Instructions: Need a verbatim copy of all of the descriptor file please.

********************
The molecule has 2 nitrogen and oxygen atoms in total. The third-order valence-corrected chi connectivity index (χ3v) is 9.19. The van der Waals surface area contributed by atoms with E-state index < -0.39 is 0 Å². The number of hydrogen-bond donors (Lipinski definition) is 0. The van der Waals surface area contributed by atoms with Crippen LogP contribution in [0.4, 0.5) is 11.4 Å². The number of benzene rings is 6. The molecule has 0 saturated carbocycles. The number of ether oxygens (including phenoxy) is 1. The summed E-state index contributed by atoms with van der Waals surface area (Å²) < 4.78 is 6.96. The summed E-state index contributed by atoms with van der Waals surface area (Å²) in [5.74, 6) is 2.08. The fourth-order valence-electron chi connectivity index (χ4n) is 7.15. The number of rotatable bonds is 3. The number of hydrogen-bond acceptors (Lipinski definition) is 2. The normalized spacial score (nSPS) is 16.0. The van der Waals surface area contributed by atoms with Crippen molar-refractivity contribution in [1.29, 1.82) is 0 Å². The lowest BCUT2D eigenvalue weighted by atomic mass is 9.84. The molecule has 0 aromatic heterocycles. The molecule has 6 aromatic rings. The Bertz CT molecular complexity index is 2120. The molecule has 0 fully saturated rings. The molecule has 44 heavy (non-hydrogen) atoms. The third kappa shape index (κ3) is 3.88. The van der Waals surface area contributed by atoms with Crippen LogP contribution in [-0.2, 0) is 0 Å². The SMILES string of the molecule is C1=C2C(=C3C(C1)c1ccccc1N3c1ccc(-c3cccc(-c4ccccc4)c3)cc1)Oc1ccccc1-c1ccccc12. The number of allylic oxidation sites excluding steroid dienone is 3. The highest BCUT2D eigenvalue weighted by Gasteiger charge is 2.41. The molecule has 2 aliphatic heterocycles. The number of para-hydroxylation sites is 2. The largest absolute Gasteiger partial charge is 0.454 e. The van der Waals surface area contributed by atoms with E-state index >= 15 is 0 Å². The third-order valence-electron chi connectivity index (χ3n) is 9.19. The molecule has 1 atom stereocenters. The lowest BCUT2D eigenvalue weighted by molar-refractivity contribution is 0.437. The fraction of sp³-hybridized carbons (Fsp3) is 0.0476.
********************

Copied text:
The molecule has 2 nitrogen and oxygen atoms in total. The third-order valence-corrected chi connectivity index (χ3v) is 9.19. The van der Waals surface area contributed by atoms with E-state index < -0.39 is 0 Å². The number of hydrogen-bond donors (Lipinski definition) is 0. The van der Waals surface area contributed by atoms with Crippen LogP contribution in [0.4, 0.5) is 11.4 Å². The number of benzene rings is 6. The molecule has 0 saturated carbocycles. The number of ether oxygens (including phenoxy) is 1. The summed E-state index contributed by atoms with van der Waals surface area (Å²) < 4.78 is 6.96. The summed E-state index contributed by atoms with van der Waals surface area (Å²) in [5.74, 6) is 2.08. The fourth-order valence-electron chi connectivity index (χ4n) is 7.15. The number of rotatable bonds is 3. The number of hydrogen-bond acceptors (Lipinski definition) is 2. The normalized spacial score (nSPS) is 16.0. The van der Waals surface area contributed by atoms with Crippen molar-refractivity contribution in [1.29, 1.82) is 0 Å². The lowest BCUT2D eigenvalue weighted by atomic mass is 9.84. The molecule has 0 aromatic heterocycles. The molecule has 6 aromatic rings. The Bertz CT molecular complexity index is 2120. The molecule has 0 fully saturated rings. The molecule has 44 heavy (non-hydrogen) atoms. The third kappa shape index (κ3) is 3.88. The van der Waals surface area contributed by atoms with Crippen LogP contribution in [-0.2, 0) is 0 Å². The SMILES string of the molecule is C1=C2C(=C3C(C1)c1ccccc1N3c1ccc(-c3cccc(-c4ccccc4)c3)cc1)Oc1ccccc1-c1ccccc12. The number of allylic oxidation sites excluding steroid dienone is 3. The highest BCUT2D eigenvalue weighted by Gasteiger charge is 2.41. The molecule has 2 aliphatic heterocycles. The number of para-hydroxylation sites is 2. The largest absolute Gasteiger partial charge is 0.454 e. The van der Waals surface area contributed by atoms with E-state index >= 15 is 0 Å². The third-order valence-electron chi connectivity index (χ3n) is 9.19. The molecule has 1 atom stereocenters. The lowest BCUT2D eigenvalue weighted by molar-refractivity contribution is 0.437. The fraction of sp³-hybridized carbons (Fsp3) is 0.0476.